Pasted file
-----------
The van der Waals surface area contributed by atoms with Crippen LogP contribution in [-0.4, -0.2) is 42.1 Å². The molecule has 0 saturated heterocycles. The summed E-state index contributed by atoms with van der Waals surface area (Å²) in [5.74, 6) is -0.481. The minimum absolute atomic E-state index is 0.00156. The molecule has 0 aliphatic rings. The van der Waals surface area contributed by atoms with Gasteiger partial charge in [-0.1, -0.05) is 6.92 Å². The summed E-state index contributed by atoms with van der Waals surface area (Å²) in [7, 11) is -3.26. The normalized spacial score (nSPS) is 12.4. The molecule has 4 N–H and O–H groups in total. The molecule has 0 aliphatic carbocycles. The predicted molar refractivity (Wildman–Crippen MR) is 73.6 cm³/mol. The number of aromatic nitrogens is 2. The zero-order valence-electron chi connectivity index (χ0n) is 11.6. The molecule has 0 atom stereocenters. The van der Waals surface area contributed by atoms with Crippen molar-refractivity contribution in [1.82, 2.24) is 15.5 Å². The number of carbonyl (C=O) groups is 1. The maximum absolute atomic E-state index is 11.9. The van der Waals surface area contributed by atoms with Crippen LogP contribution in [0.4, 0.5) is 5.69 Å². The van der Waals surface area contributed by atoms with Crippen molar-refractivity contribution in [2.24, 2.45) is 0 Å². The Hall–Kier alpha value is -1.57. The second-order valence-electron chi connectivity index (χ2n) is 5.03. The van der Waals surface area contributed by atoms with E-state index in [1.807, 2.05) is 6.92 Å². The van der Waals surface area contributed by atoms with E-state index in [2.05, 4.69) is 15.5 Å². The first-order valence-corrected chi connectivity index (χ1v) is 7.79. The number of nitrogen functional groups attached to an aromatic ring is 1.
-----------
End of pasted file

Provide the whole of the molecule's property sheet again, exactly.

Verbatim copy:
The van der Waals surface area contributed by atoms with Crippen LogP contribution in [-0.4, -0.2) is 42.1 Å². The molecule has 0 saturated heterocycles. The summed E-state index contributed by atoms with van der Waals surface area (Å²) in [5.74, 6) is -0.481. The minimum absolute atomic E-state index is 0.00156. The molecule has 0 aliphatic rings. The van der Waals surface area contributed by atoms with Gasteiger partial charge in [-0.1, -0.05) is 6.92 Å². The summed E-state index contributed by atoms with van der Waals surface area (Å²) in [7, 11) is -3.26. The normalized spacial score (nSPS) is 12.4. The molecule has 4 N–H and O–H groups in total. The molecule has 0 aliphatic carbocycles. The predicted molar refractivity (Wildman–Crippen MR) is 73.6 cm³/mol. The number of aromatic nitrogens is 2. The zero-order valence-electron chi connectivity index (χ0n) is 11.6. The molecule has 0 atom stereocenters. The van der Waals surface area contributed by atoms with Crippen molar-refractivity contribution in [1.82, 2.24) is 15.5 Å². The number of carbonyl (C=O) groups is 1. The maximum absolute atomic E-state index is 11.9. The van der Waals surface area contributed by atoms with Crippen LogP contribution in [0.4, 0.5) is 5.69 Å². The van der Waals surface area contributed by atoms with Crippen molar-refractivity contribution in [2.24, 2.45) is 0 Å². The Hall–Kier alpha value is -1.57. The second-order valence-electron chi connectivity index (χ2n) is 5.03. The van der Waals surface area contributed by atoms with E-state index in [1.807, 2.05) is 6.92 Å². The van der Waals surface area contributed by atoms with E-state index in [2.05, 4.69) is 15.5 Å². The first-order valence-corrected chi connectivity index (χ1v) is 7.79. The number of nitrogen functional groups attached to an aromatic ring is 1.